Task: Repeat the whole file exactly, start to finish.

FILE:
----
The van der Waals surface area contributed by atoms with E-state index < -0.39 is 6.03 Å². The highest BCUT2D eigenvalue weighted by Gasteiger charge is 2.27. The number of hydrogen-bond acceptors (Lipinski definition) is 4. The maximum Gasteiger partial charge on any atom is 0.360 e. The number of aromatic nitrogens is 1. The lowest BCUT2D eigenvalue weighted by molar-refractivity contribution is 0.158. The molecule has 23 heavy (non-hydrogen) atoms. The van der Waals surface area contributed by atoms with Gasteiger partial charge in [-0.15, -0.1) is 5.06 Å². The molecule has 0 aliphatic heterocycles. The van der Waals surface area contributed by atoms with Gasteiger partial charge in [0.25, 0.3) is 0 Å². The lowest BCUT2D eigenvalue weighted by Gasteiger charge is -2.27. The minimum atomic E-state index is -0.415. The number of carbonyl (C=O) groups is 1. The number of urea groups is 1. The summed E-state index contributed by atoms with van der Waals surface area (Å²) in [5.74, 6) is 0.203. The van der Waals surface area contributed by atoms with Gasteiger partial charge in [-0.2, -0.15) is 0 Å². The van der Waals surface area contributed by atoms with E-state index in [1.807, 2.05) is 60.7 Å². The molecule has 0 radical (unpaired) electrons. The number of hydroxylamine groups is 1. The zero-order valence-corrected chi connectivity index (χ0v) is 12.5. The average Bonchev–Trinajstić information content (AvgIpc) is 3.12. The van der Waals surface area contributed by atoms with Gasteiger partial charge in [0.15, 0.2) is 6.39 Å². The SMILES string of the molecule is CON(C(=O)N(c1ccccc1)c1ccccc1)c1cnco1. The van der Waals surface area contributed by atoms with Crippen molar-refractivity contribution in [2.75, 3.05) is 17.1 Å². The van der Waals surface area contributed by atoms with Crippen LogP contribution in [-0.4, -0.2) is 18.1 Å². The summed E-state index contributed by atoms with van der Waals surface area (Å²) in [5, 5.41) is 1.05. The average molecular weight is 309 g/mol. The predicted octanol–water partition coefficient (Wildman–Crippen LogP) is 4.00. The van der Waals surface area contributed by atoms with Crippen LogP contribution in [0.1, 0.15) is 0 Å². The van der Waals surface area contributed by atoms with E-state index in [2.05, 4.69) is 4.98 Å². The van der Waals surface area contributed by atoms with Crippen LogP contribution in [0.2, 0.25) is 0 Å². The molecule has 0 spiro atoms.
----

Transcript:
The van der Waals surface area contributed by atoms with E-state index < -0.39 is 6.03 Å². The highest BCUT2D eigenvalue weighted by Gasteiger charge is 2.27. The number of hydrogen-bond acceptors (Lipinski definition) is 4. The maximum Gasteiger partial charge on any atom is 0.360 e. The number of aromatic nitrogens is 1. The lowest BCUT2D eigenvalue weighted by molar-refractivity contribution is 0.158. The molecule has 23 heavy (non-hydrogen) atoms. The van der Waals surface area contributed by atoms with Gasteiger partial charge in [-0.15, -0.1) is 5.06 Å². The molecule has 0 aliphatic heterocycles. The van der Waals surface area contributed by atoms with Gasteiger partial charge in [0.25, 0.3) is 0 Å². The lowest BCUT2D eigenvalue weighted by Gasteiger charge is -2.27. The minimum atomic E-state index is -0.415. The number of carbonyl (C=O) groups is 1. The number of urea groups is 1. The summed E-state index contributed by atoms with van der Waals surface area (Å²) in [5.74, 6) is 0.203. The van der Waals surface area contributed by atoms with Gasteiger partial charge in [-0.2, -0.15) is 0 Å². The van der Waals surface area contributed by atoms with E-state index in [1.807, 2.05) is 60.7 Å². The molecule has 0 radical (unpaired) electrons. The number of hydroxylamine groups is 1. The zero-order valence-corrected chi connectivity index (χ0v) is 12.5. The average Bonchev–Trinajstić information content (AvgIpc) is 3.12. The van der Waals surface area contributed by atoms with Gasteiger partial charge in [0.15, 0.2) is 6.39 Å². The SMILES string of the molecule is CON(C(=O)N(c1ccccc1)c1ccccc1)c1cnco1. The van der Waals surface area contributed by atoms with Crippen molar-refractivity contribution in [2.75, 3.05) is 17.1 Å². The van der Waals surface area contributed by atoms with Crippen LogP contribution in [-0.4, -0.2) is 18.1 Å². The summed E-state index contributed by atoms with van der Waals surface area (Å²) in [5, 5.41) is 1.05. The average molecular weight is 309 g/mol. The predicted octanol–water partition coefficient (Wildman–Crippen LogP) is 4.00. The van der Waals surface area contributed by atoms with Crippen LogP contribution in [0.1, 0.15) is 0 Å². The van der Waals surface area contributed by atoms with E-state index in [2.05, 4.69) is 4.98 Å². The van der Waals surface area contributed by atoms with Crippen LogP contribution in [0.2, 0.25) is 0 Å². The molecule has 0 spiro atoms.